I walked carefully with a bouquet of red roses in hand, unsure if it had been too long. As it was a chilly day, I hugged my jacket closer to my body. The sound of skateboards grinding on the concrete and guys’ laughing filled my ears. I was suppose to go the year before but it was too damn hard. I made my way across the North Hollywood skatepark, reminiscing of the endless time I spent there. We both went to Millikan Middle School and stayed in the afterschool program. Rather than waiting for our parents to pick us up at 6:00 p.m., we took two buses to get to the skatepark. Alister and I, the two people who weren’t really seen together during the school hours: strangers. Sometimes it was like we were friends when lunch came around. But when school was out, we stayed long after our friends left and would gravitate towards each other. He was my confidant, and it all started on the bus. We took our skateboards out of our lockers and sprinted to the nearest bus stop. We talked about our passions and things we enjoyed on the way to the park; that’s how I learned he loved roses. No one noticed our absence, then again no one thought were close. It was our time to talk without the fear of our friends mocking us. No secrets were kept between us; openness and honesty drove our relationship. The only time silence fell between us was when I got tired. I would lay my head on his shoulder as he played with my hair. When we finally reached our stop we hopped on our skateboards and skate as fast as we can. Somehow we were back at school by 5:45 to be picked up by 6:00pm.
When we first started going I was a terrible skater; I couldn’t even do the simple tricks. I definitely wasn’t ready for the street obstacles. I would always fall and scrape my knees, but Alister persisted. He would even come and hold my hands to help me balance while trying to do an ollie. Alister was a pro; he could do the more advance tricks and was obsessed with skating the rails. The rails on the far end of the park was his domain. I had to pretend I wasn’t impressed when he would land a trick off the rails because I knew he would mock me. I always knew that even though he enjoyed helping me, he would much rather be skating the rails. In fear of cracking my head open, he never got the opportunity to teach me how to ride the rails. But Alister was fearless, always trying to push me out of my comfort zone. His encouragement would motivate me to work harder even if I thought I had failed. When I finally snapped out of my reminisce, I realized that I had made it to the rails. There was Alister.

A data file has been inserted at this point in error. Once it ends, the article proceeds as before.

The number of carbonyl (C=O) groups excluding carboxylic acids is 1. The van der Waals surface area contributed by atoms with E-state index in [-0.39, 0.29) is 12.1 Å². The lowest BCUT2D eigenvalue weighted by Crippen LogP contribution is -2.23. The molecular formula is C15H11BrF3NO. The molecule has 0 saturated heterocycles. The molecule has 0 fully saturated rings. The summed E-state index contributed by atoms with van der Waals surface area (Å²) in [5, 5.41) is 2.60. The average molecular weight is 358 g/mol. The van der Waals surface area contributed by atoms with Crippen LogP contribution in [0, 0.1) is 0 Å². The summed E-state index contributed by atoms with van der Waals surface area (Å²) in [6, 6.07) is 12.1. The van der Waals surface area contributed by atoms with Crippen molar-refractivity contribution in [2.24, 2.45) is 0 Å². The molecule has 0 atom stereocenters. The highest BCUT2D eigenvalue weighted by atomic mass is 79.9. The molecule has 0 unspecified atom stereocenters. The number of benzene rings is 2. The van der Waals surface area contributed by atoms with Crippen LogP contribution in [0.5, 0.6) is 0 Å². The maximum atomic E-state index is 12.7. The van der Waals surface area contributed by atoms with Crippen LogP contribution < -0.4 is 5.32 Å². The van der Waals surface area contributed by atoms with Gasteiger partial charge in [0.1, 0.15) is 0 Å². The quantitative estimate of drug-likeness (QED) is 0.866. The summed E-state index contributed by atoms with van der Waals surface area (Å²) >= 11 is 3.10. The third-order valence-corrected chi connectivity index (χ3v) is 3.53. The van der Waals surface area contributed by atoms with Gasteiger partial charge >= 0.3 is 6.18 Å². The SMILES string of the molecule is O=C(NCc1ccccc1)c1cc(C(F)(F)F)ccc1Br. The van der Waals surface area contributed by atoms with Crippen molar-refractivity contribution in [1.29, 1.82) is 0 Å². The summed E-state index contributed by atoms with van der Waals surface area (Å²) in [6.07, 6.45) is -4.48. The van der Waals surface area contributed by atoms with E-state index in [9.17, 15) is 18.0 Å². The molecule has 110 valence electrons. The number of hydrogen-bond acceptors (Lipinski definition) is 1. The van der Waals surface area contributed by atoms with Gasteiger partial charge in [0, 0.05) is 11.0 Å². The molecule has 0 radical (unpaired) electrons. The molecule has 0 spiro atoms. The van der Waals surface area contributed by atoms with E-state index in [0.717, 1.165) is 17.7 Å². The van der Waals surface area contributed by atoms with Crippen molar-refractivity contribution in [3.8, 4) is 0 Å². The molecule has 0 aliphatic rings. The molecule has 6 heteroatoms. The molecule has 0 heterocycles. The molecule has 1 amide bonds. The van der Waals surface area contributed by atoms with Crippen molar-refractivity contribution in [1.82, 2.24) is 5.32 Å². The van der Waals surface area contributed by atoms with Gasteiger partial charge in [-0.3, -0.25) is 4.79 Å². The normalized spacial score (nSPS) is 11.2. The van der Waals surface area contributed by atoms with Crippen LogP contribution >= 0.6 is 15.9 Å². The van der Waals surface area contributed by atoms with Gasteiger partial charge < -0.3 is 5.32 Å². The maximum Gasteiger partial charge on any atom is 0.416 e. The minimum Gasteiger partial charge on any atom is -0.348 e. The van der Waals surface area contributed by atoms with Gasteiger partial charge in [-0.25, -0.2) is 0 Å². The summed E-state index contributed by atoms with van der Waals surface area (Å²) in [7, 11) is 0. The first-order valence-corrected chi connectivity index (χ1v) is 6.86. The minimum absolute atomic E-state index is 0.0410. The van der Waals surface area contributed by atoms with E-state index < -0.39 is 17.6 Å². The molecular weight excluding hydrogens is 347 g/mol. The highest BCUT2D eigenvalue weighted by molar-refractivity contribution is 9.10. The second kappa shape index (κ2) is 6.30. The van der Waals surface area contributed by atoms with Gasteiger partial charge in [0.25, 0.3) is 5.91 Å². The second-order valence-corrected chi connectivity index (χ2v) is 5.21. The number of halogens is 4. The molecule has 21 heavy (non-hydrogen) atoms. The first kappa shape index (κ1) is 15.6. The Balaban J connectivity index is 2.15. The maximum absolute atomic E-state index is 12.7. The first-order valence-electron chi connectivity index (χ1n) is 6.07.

A blown up picture of Alister was printed and left by the rails; I don’t know who put it there. Seeing his face brought me back to just the year before, November 2016. I had been on a video call with him planning a trip for the upcoming weekend. Before we knew it, 2 a.m. rolled around and I had fallen victim to the depths of sleep. When I woke up the next morning, I found out through Instagram that Alister had taken his life. I suddenly felt as if my lungs forgot how to breathe. I mindlessly walked to my mom’s room. I do not remember how I managed to tell my mom “Alister is dead” walk out of the room, preparing for the school day. Throughout the week the only thing I felt was guilt, constantly thinking that if I had not fallen asleep then my friend would still be alive. I even replayed our conversation in my head wondering if he ever mentioned he was having a hard time. Since then, I was not be able to look at a skateboard, a skatepark, even pictures of Alister without the feeling of guilt weighing me down. I even went to the lengths of throwing out clothing that reminded me of him and deleting photos of him. I couldn’t let myself attend his funeral or the memorial service because of the shame I felt in my heart. I never got to lay my red rose on my close friend’s casket.
It was now November 2017 and I made it to my own memorial service. It was time to move on from this aching anger. With red roses in my hand and folded index card of my apology in my pocket, I was ready to lay my friend to rest. Not caring if people heard me, I spoke my peace, “I know it was not my fault Alister. I’m sorry it took me this long to figure that out. I’m sorry I didn’t make it to the funeral, it was too real. One minute we’re laughing and the next you’re gone. I miss you so much man, there is no one to teach me to heelflip. I gave up skating not ready to go back to that yet, but baby steps. I brought you your favorite, red roses. I brought you twelve. One for each month that I stayed away, I’m sorry I couldn’t lay them on your casket. But you loved this place, so I thought I could pay my respects here. I love you and miss you, I hope your skating up there in your rose shirt.”
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